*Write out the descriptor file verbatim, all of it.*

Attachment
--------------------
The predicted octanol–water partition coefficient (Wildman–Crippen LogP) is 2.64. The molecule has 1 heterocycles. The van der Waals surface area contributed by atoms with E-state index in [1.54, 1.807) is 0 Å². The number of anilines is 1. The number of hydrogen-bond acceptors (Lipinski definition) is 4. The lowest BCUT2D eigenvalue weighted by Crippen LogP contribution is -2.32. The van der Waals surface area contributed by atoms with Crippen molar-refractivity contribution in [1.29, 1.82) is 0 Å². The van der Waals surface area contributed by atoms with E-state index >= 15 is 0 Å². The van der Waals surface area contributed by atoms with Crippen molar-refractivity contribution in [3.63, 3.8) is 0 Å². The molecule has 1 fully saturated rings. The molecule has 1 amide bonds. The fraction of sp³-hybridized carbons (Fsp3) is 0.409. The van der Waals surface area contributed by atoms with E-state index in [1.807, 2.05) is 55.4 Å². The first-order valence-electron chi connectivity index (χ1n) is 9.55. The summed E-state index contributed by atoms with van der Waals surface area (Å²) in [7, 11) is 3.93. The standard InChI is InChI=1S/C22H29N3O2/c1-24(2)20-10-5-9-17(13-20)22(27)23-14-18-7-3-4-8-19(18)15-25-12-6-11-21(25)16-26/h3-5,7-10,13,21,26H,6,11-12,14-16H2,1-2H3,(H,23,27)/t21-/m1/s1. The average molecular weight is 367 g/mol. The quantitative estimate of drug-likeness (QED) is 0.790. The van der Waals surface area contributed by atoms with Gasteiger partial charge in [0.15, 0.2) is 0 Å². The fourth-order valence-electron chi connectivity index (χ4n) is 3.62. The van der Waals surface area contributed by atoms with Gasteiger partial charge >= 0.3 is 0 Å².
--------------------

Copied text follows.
The predicted octanol–water partition coefficient (Wildman–Crippen LogP) is 2.64. The molecule has 1 heterocycles. The van der Waals surface area contributed by atoms with E-state index in [1.54, 1.807) is 0 Å². The number of anilines is 1. The number of hydrogen-bond acceptors (Lipinski definition) is 4. The lowest BCUT2D eigenvalue weighted by Crippen LogP contribution is -2.32. The van der Waals surface area contributed by atoms with Crippen molar-refractivity contribution in [1.29, 1.82) is 0 Å². The van der Waals surface area contributed by atoms with E-state index >= 15 is 0 Å². The van der Waals surface area contributed by atoms with Crippen molar-refractivity contribution in [3.63, 3.8) is 0 Å². The molecule has 1 fully saturated rings. The molecule has 1 amide bonds. The fraction of sp³-hybridized carbons (Fsp3) is 0.409. The van der Waals surface area contributed by atoms with E-state index in [1.807, 2.05) is 55.4 Å². The first-order valence-electron chi connectivity index (χ1n) is 9.55. The summed E-state index contributed by atoms with van der Waals surface area (Å²) in [7, 11) is 3.93. The standard InChI is InChI=1S/C22H29N3O2/c1-24(2)20-10-5-9-17(13-20)22(27)23-14-18-7-3-4-8-19(18)15-25-12-6-11-21(25)16-26/h3-5,7-10,13,21,26H,6,11-12,14-16H2,1-2H3,(H,23,27)/t21-/m1/s1. The average molecular weight is 367 g/mol. The quantitative estimate of drug-likeness (QED) is 0.790. The van der Waals surface area contributed by atoms with Gasteiger partial charge in [0.15, 0.2) is 0 Å². The fourth-order valence-electron chi connectivity index (χ4n) is 3.62. The van der Waals surface area contributed by atoms with Gasteiger partial charge >= 0.3 is 0 Å².